Jim Bunning spent 15 years in major league baseball pitching for the Detroit Tigers and the Philadelphia Phillies. During that time he was a solid, all-around player winning more than 200 games.
As a senator from Kentucky he has gone his own way and his votes have reflected his personal beliefs and, most of the time, those of his constituents.
As a result of this independence he is not respected or appreciated by leaders of his own Republican Party nor the Democratic leadership. He has decided not to run for reelection.
Bunning chose to make a dramatic stand this week to prove a very important point; he alone stood in the way of Congress renewing a massive spending program that dealt with unemployment programs and COBRA benefits. As a result these programs came to a temporary screeching halt.
His point was that there is no money left to fund these programs. There is money left in the passed stimulus program, but this administration refuses to touch that money, which is supposed to be available for such emergencies.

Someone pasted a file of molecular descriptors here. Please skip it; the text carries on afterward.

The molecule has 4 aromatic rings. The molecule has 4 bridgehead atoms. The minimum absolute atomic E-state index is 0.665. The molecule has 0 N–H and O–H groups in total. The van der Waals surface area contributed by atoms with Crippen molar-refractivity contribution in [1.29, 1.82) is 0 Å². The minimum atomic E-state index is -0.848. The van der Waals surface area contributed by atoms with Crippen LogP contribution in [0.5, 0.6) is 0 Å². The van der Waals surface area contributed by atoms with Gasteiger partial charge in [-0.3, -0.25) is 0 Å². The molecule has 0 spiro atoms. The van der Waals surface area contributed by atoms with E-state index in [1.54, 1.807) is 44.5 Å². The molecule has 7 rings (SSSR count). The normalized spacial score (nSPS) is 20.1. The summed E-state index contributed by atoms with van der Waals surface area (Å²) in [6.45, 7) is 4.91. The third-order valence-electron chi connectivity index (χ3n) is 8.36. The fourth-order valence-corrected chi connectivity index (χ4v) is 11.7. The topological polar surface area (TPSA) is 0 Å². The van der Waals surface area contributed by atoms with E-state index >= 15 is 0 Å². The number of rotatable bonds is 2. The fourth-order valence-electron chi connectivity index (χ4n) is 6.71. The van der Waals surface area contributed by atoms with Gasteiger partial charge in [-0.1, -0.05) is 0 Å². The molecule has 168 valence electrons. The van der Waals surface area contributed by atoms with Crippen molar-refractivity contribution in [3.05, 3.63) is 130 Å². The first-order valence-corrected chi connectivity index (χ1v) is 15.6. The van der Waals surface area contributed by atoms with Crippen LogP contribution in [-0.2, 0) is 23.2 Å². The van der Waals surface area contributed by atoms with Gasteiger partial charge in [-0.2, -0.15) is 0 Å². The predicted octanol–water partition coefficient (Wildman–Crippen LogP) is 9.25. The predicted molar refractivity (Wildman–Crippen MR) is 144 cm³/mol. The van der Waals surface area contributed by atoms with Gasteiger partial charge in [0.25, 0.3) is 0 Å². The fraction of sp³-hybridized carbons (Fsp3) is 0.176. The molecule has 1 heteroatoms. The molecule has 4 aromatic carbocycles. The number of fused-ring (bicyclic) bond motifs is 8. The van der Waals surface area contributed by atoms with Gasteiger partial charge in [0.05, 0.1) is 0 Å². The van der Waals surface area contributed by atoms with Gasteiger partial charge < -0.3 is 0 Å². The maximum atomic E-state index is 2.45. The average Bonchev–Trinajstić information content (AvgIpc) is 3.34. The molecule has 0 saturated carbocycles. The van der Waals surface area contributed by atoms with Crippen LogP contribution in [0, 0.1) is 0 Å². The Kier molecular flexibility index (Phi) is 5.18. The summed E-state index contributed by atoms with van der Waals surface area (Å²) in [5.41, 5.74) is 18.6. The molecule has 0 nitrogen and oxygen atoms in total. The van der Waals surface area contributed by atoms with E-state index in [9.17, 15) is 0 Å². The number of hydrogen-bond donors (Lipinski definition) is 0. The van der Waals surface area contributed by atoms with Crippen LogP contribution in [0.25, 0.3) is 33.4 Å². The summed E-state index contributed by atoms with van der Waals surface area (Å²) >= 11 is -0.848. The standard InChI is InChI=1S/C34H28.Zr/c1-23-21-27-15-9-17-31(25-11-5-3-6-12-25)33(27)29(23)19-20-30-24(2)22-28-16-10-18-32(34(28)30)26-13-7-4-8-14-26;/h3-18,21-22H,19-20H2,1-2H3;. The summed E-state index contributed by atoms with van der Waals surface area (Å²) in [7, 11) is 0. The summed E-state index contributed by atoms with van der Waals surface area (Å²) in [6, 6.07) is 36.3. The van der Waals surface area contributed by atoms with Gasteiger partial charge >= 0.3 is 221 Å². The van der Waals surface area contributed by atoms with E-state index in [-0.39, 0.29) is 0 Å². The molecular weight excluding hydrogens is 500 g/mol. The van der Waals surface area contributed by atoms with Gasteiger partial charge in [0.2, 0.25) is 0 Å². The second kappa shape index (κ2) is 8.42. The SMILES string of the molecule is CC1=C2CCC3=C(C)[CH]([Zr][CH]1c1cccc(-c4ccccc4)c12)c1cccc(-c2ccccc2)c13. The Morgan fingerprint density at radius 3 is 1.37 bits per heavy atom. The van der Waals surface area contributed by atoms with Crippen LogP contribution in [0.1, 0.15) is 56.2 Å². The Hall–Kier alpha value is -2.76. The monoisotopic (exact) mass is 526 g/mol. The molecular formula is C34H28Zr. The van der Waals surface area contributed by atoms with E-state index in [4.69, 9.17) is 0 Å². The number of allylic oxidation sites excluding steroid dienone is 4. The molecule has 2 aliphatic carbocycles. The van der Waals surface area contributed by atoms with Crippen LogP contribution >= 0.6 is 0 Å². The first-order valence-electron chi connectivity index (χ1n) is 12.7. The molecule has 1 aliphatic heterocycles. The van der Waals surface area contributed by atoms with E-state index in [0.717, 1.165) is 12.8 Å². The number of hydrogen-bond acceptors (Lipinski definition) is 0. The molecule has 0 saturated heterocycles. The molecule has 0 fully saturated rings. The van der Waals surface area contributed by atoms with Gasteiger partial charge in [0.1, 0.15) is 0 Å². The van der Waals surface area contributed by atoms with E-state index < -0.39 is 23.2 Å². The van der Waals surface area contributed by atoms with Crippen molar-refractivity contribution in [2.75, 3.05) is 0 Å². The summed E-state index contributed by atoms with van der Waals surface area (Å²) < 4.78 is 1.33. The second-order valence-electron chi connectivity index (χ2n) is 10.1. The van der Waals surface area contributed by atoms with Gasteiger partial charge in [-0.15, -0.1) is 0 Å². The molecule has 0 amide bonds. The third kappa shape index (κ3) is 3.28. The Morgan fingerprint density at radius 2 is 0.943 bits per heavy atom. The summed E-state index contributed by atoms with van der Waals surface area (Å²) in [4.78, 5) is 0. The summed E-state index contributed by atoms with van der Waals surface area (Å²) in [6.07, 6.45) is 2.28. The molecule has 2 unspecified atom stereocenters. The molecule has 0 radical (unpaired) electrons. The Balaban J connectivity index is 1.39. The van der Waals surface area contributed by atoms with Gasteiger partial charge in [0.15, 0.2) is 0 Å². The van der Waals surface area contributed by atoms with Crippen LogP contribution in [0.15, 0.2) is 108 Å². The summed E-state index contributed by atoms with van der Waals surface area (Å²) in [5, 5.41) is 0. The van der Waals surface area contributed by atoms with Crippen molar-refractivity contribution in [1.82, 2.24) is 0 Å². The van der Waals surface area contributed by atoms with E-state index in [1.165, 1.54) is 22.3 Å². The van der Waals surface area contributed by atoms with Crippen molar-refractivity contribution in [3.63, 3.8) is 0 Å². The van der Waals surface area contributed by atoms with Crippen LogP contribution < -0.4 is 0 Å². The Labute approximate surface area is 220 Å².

No one we know wishes our neighbors who have no jobs to be without help, but if there is no money to fund the program that provides that help, we shouldn't renew the program.
We wonder what makes members of Congress any different than the majority of people whom they represent. If we have borrowed ourselves to the limit and do not have the cash to buy what we want, we have to do without.
Wednesday, after extreme pressure from leaders of both parties and the main stream media, he removed his objection.
Congress quickly approved and the president signed a measure to resume spending money that does not exist.
Jim Bunning and his courageous stand should be commended, not demonized, by the main stream media and the sorry bunch of leaders we have representing us in Congress, both Republican and Democrat.